Novel tobacco products pose a danger to young people, and industry marketing techniques must be called out

Novel tobacco products pose a danger to young people, and industry marketing techniques must be called out - article image

31 May, 2024 

Novel tobacco products pose a danger to young people, and industry marketing techniques remain predatory and must be called out, say international respiratory societies.

On World No Tobacco Day 2024 (31 May), the Forum of International Respiratory Societies (FIRS), of which the European Respiratory Society is a founding member, is drawing attention to the dangers that novel tobacco products pose to children and young people, alongside calling out the predatory marketing techniques of the tobacco industry, looking to secure lifetime consumers of their products.

Evidence suggests that novel tobacco products have negative impacts on respiratory health. The emergence and growth of such products raises health concerns for individuals of any age, with some specific concerns identified for the younger population.

Increasing evidence shows that novel tobacco and nicotine products constitute gateways to nicotine addiction and the initiation of smoking among youth. A recent review of 189 studies on vaping and e-cigarettes concluded that non-smoking youths who use e-cigarettes have substantially higher likelihood of starting smoking.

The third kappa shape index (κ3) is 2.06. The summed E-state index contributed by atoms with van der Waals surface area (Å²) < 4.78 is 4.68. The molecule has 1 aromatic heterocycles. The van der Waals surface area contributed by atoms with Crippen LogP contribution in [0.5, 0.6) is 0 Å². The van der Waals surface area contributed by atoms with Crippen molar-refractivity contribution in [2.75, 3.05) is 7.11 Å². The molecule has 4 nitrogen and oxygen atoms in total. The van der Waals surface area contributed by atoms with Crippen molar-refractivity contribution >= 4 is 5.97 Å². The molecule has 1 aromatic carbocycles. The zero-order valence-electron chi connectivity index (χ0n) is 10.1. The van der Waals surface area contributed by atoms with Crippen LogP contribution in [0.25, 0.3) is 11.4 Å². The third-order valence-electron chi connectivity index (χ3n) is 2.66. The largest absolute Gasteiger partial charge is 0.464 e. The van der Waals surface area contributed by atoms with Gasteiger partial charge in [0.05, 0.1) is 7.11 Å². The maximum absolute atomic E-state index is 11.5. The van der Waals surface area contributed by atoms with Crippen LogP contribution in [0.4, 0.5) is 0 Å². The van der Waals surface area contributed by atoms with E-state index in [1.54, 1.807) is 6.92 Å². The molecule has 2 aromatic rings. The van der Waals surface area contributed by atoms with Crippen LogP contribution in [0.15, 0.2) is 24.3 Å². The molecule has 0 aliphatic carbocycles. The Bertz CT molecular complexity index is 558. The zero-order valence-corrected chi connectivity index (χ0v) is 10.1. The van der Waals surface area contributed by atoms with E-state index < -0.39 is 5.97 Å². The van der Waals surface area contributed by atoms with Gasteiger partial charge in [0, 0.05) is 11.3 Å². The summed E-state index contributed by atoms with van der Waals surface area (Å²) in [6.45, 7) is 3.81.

“The brains of children and adolescents are uniquely vulnerable to the effects of nicotine and they face an increased risk of nicotine addiction. The earlier an individual begins smoking, the more likely they are to continue smoking later in life” says, Filippos Filippidis, Chair of the Tobacco Control Committee of the European Respiratory Society.

“Tobacco products are particularly damaging to young people. Lungs continue to develop throughout childhood and adolescence, and therefore are more vulnerable to the negative effects of novel and traditional tobacco products”.

According to the World Health Organisation (WHO), the tobacco industry has stated previously that younger adults are the only source of replacement smokers, noting that high school age children are the base of their business.

The WHO also notes that the tobacco industry spends on average $23 million a day on marketing, and increasingly use digital and social media platforms to target younger markets. Social media influencers who reach and engage children and adolescents are employed as brand ambassadors and are offered financial incentives to promote tobacco products. One study showed that posts featuring 100 hashtags associated with tobacco companies had been viewed more than 25 billion times.

“With the evidence and dangers that tobacco products pose to our children clear to see, the marketing techniques used to promote such products must be called out and prevented.  Appealing flavours, bright colours and advertisements, both direct and indirect, such as product placement in films and social media can be particularly appealing to young people, and they do play a significant role in steering adolescents towards nicotine addiction. They need to be prohibited.”

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